Hanks has long been the center of gravity in the race for the 2022 Republican Senate nomination, and for good reason. Following the 2020 election, Colorado Republicans continued to support former President Donald Trump and the “Big Lie,” which allowed conspiracy-minded screamers such as Rep. Lauren “Q*Bert” Boebert to define the future direction of the State GOP (even the 2021 campaign for State Party Chair focused almost entirely on gathering support from “Big Lie” adherents).

The Republican base is now dominated by election deniers — and they’re eating up what Hanks is dishing out. Hanks doesn’t need a lot of money to reach these people and convince them to support him at the State Assembly. If Hanks can make the Primary ballot through the assembly process, his fundraising problem will take care of itself.

Conventional wisdom would say that Hanks can’t possibly win a U.S. Senate nomination with such poor fundraising results. But like 2016, these are not “conventional” times for Colorado Republicans.

Comments

3 thoughts on “How Darryl Glenn Inspires Ron Hanks

  1. None of the numbers in the chart above are at all impressive, but they are still instructive. Glenn wasn’t trying to win the money race in 2016, either, and he still ended up with the Republican nomination for U.S. Senate.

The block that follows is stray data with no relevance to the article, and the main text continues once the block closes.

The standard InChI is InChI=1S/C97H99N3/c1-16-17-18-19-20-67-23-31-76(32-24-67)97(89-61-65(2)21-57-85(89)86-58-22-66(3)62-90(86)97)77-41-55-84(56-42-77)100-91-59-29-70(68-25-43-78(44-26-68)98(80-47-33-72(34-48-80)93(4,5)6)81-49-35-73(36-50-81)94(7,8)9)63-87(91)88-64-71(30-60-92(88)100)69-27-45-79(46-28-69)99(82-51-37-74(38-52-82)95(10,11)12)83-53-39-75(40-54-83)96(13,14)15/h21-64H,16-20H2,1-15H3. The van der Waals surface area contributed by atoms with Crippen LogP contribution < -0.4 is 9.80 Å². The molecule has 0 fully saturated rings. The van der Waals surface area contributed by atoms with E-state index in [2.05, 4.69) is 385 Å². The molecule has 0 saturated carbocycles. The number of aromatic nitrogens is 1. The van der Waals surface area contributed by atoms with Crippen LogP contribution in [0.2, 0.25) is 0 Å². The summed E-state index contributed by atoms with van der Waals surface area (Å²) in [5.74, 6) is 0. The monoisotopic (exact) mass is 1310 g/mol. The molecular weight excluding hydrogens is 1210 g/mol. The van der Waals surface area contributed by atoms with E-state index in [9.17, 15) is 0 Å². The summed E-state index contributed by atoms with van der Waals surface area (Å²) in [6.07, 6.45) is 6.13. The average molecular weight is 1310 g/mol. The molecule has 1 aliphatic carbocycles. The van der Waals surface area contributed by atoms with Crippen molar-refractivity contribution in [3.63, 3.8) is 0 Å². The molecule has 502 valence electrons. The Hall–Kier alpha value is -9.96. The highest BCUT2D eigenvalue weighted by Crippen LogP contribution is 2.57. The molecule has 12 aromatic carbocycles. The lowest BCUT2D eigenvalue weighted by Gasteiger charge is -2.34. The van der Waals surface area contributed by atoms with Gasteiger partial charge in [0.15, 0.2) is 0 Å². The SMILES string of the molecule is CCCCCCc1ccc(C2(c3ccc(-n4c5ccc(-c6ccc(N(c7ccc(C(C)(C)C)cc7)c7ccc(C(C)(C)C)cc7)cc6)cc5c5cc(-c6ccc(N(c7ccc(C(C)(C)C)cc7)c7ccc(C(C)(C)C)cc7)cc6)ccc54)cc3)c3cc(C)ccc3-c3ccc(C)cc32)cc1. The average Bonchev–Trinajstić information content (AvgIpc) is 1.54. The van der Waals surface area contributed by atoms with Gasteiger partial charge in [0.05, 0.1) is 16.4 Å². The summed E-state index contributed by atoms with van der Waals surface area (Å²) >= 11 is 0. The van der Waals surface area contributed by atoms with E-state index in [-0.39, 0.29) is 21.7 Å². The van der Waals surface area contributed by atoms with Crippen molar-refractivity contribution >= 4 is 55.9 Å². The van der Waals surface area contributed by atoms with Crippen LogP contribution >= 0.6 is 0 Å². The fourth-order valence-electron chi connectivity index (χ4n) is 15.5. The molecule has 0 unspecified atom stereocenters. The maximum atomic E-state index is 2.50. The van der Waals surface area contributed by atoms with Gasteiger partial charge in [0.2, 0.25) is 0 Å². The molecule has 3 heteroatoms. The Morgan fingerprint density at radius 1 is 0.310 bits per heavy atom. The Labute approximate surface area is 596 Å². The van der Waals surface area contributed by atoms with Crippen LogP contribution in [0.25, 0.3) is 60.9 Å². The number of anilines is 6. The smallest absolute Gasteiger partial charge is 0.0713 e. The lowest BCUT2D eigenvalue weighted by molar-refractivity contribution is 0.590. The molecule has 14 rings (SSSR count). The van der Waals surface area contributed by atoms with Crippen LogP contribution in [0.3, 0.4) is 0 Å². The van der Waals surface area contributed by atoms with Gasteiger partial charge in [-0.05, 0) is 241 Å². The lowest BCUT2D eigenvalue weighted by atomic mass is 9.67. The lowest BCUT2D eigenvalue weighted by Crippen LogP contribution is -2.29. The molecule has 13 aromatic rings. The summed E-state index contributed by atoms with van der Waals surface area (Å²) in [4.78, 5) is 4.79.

. . . so, the thinking here is that maybe Hanks is also playing hard to get, in addition to just hard to stomach?

    Maybe a stealth campaign? (All that CIA/spook/uber-patriot crap’s gotta’ be good for something . . . a fifth installment in the numbskull trilogy?)

    1. If Hanks is going through the caucus/convention process, money is less necessary than for anyone trying to petition onto the primary ballot.  He really only needs enough money to pay a cell phone bill or three, buy gas to get him to speaking engagements and meet & greets, and have some coffee and donuts on hand for those who come to see him. 

      I'm wondering if the Hanks campaign is fueled by volunteers able to "loan" their time now, thinking there will be a pay-off in months to come. 

      And I'm wondering if there is some sort of understanding that dark money will be spent to defeat RINOs and anyone who doubts Trump in the primary. 

  2. Straw poll results are contradictory; Loren”Ron” Hanks came in last in a Lakewood straw poll on January 25. Hanks, of course, cried “Fake News!”

    But he came in first in a Grand Junction straw poll on Jan 24.  And in a Monument, CO event on January 15.

    So I think Hanks has a 50/50 chance of becoming  the Republican Senate nominee. Lakewood is in Jeffco, which is the bellwether of Colorado politics, but the fans in Monument and Grand Junction are louder.

    And I’ll remind you all that I correctly predicted that Darryl Glenn would be the nominee in 2015, after the assembly audience was impressed by his preachy oratory. The content of the “sermon” was total nonsense, of course, but it was delivered well.

    But if the base chose Glenn in 2015 because they loved him, they’ll choose Hanks in 2022 because they fear him. As they should.